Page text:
if the person to whom the communication was made is ‘a
member of the bar of a court' who ‘in connection
with th[e] communication is acting as a lawyer' and the
communication was made ‘for the purpose of securing
primarily'” legal advice. In re Lindsey,
158 F.3d at 1270 (alteration in original) (quoting In re
Sealed Case, 737 F.2d 94, 98-99 (D.C. Cir. 1984)).
Moreover, the privilege only applies if it “has been
(a) claimed and (b) not waived by the client.” In
re Sealed Case, 737 F.2d at 99.
safeguard the attorney-client privilege and, therefore, keep
the privilege from being waived, the client must
“zealously protect the privileged materials, taking all
reasonable steps to prevent their disclosure.” SEC
v. Lavin, 111 F.3d 921, 929 (D.C. Cir. 1997); see In
re Sealed Case, 676 F.2d 793, 818 (D.C. Cir. 1982)
(“Any disclosure inconsistent with maintaining the
confidential nature of the attorney-client relationship
waives the privilege.”). “A document will be
considered disclosed by a plaintiff when the defendant has
learned the ‘gist' of the document's
contents.” The Navajo Nation, 255 F.R.D. at 48
(some internal quotation marks omitted); see also Malco
Mfg. Co. v. Elco Corp., 307 F.Supp. 1177, 1179 (E.D. Pa.
1969) (“Once a party has made a disclosure without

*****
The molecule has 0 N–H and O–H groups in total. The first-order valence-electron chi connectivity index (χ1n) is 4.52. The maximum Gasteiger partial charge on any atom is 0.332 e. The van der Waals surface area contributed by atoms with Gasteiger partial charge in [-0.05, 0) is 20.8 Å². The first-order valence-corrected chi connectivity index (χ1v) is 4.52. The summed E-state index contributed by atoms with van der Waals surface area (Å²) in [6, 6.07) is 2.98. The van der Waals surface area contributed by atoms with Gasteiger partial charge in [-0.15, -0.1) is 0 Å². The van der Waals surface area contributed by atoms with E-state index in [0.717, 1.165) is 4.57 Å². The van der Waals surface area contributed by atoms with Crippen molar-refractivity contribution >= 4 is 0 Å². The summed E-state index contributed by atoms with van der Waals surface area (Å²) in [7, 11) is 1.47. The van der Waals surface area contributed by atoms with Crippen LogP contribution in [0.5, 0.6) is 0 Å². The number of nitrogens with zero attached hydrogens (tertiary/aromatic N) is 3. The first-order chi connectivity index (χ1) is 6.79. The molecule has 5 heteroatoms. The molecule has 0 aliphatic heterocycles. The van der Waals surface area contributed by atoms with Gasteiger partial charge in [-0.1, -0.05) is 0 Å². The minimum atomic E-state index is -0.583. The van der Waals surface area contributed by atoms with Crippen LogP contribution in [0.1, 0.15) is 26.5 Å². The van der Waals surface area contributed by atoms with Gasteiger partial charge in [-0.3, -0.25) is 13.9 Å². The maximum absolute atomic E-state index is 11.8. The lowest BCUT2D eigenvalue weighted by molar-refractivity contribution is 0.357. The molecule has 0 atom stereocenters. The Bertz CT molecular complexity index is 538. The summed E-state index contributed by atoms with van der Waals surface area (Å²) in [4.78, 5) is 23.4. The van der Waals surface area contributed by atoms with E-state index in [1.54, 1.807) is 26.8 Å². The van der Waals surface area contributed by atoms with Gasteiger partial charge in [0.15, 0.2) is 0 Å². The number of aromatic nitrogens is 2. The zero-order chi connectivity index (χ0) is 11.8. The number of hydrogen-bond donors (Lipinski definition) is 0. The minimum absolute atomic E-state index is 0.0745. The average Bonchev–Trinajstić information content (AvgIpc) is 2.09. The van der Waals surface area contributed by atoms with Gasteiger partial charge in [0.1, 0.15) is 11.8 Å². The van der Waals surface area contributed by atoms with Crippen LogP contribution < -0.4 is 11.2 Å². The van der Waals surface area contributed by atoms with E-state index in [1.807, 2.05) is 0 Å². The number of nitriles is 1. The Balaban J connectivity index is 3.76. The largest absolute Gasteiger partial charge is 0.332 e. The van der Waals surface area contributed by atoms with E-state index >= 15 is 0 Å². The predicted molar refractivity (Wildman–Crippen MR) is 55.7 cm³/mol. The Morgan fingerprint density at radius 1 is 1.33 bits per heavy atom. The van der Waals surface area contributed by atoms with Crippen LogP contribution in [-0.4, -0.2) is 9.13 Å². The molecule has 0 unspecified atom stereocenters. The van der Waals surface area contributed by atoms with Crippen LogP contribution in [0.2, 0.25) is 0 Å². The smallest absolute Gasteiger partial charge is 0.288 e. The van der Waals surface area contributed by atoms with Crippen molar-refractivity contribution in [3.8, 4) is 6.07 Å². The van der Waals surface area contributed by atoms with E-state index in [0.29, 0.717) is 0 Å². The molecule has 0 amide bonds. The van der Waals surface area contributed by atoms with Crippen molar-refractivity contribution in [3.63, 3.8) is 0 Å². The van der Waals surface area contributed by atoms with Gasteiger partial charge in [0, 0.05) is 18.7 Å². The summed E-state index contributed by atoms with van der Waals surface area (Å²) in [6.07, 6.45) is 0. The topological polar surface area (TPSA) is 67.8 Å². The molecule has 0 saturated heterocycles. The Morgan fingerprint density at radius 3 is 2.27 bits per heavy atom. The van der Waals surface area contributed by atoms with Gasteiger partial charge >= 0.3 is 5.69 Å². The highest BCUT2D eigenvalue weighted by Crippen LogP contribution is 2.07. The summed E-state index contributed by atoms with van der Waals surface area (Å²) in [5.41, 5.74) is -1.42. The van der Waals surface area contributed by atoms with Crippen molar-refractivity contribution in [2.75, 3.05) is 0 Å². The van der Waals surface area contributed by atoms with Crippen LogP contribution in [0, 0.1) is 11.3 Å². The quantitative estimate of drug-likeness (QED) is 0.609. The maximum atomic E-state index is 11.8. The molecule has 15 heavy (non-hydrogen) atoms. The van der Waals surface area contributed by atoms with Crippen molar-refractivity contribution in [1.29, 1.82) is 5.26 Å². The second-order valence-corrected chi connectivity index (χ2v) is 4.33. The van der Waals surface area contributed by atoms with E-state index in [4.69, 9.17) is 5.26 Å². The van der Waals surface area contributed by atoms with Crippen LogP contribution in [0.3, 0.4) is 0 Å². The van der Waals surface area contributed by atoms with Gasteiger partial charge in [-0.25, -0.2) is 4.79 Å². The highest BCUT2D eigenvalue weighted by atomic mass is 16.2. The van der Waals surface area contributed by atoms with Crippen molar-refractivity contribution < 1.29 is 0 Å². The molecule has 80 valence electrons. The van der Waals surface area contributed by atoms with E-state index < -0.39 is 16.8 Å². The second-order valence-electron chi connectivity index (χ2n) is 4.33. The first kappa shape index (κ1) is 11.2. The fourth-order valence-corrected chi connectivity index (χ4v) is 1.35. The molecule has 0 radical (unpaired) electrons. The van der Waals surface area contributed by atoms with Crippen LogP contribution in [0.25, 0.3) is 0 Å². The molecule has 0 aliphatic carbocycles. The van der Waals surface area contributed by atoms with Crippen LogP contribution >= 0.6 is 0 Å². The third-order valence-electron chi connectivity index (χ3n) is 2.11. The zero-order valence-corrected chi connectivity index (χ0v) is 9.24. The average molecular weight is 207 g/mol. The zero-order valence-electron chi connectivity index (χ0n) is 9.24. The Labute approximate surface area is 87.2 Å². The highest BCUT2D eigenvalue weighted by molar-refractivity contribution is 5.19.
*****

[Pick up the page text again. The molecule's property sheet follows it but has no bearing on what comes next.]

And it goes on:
objection, the only question remaining is whether it
constitutes a waiver . . . . Since this Court has determined
that the disclosure revealed the gist of the contents of a
privileged communication, such disclosure therefore
constituted a  waiver of the privilege.”).
protecting privileged materials includes ensuring, by timely
objection, that privileged information is not inadvertently
revealed during deposition testimony. Federal Rule of Civil
Procedure 30(c)(2) states that “[a]n objection at the
time of the examination . . . to any . . . aspect of the
deposition . . . must be noted on the record . . . .
An objection must be stated concisely in a
nonargumentative and nonsuggestive manner. A person may
instruct a deponent not to answer only when necessary to
preserve a privilege.” Fed.R.Civ.P. 30(c)(2) (emphasis
added); see also Charles A. Wright & Kenneth W.
Graham, 24 Fed. Prac. & Proc. Evid. § 5507 (1st ed.
1986) (“[T]he failure to object can . . . constitute a
waiver of the privilege . . . . The privilege objection must
be made before the ...